Brandon McCarthy Getting Better In Oakland
By Tommy Rancel //
Once a highly touted pitching prospect, Brandon McCarthy has battled with injuries throughout his major league career. A reoccurring shoulder injury forced him to miss the major leagues entirely in 2010; however, he has resurfaced better than ever in 2011. Now pitching for the Oakland Athletics, McCarthy is 8-7 with a 3.41 ERA. He has thrown a career-best 142.2 innings despite missing time earlier this season once again because of his right shoulder.
While a 3.41 ERA is pretty good in its own right, McCarthy has actually pitched better. According to FIP (Fielding Independent Pitching) – a metric that measures things a pitcher can control without the influence of defense: strikeouts, walks, home runs – McCarthy has been a top-10 pitcher in the American League. In fact, his 2.77 FIP is actually better than that of Justin Verlander’s. That is not to say McCarthy is the better player, but shows he has been better than his win-loss record or ERA would indicate.
McCarthy’s 6.50 K/9 is slightly below the league average of 7.08; however, his 1.39 BB/9 and 0.50 are well above them. He has faced 577 batters this season and unintentionally walked just 21 of them or 3.6%. The league average for walks is somewhere near 8%. Looking at “luck” stats like BABIP (batting average on balls in play) and HR/FB (home run-to-flyball)rate, McCarthy’s .304 BABIP is actually higher that the .291 league average. It is also the highest rate on his team with a minimum of 90 innings pitched.
Although it does not appear McCarthy has been lucky on balls in play, his 5.6% HR/FB rate is extremely low. It is the fourth lowest mark in the AL; however, it cannot simply be dismissed at all luck. His home ballpark – The Coliseum- is among the most pitcher-friendly in the league. According to ESPN Park factors, the stadium is 28th in home runs this season.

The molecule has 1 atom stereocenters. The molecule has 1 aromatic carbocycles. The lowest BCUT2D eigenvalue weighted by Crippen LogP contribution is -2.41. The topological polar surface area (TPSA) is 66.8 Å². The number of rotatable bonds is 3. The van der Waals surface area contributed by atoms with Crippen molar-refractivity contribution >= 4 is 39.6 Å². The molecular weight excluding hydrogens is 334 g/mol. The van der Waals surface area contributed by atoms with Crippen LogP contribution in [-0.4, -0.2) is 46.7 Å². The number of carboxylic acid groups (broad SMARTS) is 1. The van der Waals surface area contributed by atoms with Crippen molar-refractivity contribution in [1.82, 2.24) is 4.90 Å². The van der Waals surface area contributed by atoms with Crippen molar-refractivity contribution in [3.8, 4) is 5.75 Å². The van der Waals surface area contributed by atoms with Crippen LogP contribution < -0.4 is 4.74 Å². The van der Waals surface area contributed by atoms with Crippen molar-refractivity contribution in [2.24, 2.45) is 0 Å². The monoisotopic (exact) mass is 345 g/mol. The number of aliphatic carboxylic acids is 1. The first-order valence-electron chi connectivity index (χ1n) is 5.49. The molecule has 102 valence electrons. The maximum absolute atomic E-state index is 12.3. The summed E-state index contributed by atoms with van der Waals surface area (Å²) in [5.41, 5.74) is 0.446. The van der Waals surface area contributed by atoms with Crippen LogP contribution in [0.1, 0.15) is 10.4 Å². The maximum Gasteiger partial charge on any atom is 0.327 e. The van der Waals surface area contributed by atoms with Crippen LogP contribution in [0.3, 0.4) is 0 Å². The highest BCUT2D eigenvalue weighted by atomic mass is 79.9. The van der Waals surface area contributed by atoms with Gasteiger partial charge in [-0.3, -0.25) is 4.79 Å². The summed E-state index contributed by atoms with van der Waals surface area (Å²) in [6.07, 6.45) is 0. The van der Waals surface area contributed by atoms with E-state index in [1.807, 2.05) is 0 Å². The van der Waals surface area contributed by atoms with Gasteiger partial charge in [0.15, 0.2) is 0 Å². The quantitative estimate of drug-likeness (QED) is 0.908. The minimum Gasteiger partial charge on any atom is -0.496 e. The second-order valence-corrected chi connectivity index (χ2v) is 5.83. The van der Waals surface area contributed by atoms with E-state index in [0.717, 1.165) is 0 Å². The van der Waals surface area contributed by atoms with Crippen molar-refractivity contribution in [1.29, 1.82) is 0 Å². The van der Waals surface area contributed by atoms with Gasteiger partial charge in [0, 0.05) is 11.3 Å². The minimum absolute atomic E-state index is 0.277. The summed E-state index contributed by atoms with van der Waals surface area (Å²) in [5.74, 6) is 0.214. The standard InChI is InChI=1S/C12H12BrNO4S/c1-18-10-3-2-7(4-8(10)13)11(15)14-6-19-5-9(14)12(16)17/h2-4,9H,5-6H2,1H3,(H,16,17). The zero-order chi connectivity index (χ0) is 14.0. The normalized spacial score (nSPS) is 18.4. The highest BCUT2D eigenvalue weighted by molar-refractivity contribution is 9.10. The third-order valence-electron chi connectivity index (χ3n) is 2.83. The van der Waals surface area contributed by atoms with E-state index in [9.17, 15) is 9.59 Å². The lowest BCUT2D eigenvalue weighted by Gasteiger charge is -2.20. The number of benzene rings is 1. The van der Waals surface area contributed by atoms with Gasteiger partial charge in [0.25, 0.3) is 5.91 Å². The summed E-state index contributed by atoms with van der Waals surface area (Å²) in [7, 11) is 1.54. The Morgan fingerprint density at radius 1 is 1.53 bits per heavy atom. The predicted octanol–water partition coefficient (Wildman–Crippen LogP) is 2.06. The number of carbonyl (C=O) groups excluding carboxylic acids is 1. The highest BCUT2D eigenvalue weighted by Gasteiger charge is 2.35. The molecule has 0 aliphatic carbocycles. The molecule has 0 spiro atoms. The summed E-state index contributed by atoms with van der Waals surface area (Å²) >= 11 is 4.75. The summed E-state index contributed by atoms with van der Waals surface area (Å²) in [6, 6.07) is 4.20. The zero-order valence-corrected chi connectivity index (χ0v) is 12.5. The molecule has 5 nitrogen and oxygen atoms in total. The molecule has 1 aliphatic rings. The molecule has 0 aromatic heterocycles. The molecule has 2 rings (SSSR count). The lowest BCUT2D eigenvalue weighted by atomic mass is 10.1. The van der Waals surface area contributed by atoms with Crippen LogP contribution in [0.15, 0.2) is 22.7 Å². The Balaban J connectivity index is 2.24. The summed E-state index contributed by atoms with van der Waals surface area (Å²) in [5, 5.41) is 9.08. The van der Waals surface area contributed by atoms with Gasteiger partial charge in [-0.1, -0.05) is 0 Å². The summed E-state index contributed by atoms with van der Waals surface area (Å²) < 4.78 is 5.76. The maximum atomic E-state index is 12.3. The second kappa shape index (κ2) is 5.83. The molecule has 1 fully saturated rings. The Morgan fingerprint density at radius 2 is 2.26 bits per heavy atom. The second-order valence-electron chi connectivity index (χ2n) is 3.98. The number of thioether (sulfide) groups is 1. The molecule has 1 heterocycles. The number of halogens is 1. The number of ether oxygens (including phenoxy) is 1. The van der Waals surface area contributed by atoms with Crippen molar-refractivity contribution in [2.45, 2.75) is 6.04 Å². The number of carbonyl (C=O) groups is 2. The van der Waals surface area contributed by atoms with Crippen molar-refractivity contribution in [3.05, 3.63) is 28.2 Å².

McCarthy has also helped keep the ball in the park with a shift in batted ball data. A former flyball pitcher, his groundball rate is over 47% this season. A change in pitch selection is likely behind the change in profile. His home run rate will likely regress over a longer period of time; meanwhile, remember the park factors and the groundballs before simply dismissing it as good fortune.
The lanky right-hander is coming off his best start of the season. This weekend, McCarthy spun a complete-game shutout of the Seattle Mariners. In the process, he struck out 10 batters without issuing a walk. Over his last two starts, he has 20 strikeouts and 2 walks in 17 innings pitched. Because of the time missed earlier in the season, fatigue not seem to be a concern with McCarthy. With the opportunity for a handful of quality starts down the stretch, he may be someone you consider adding to your playoff roster. Owned in less than 15% of leagues, he is readily available if you need him.
For more on late season additions, check out BloombergSports.com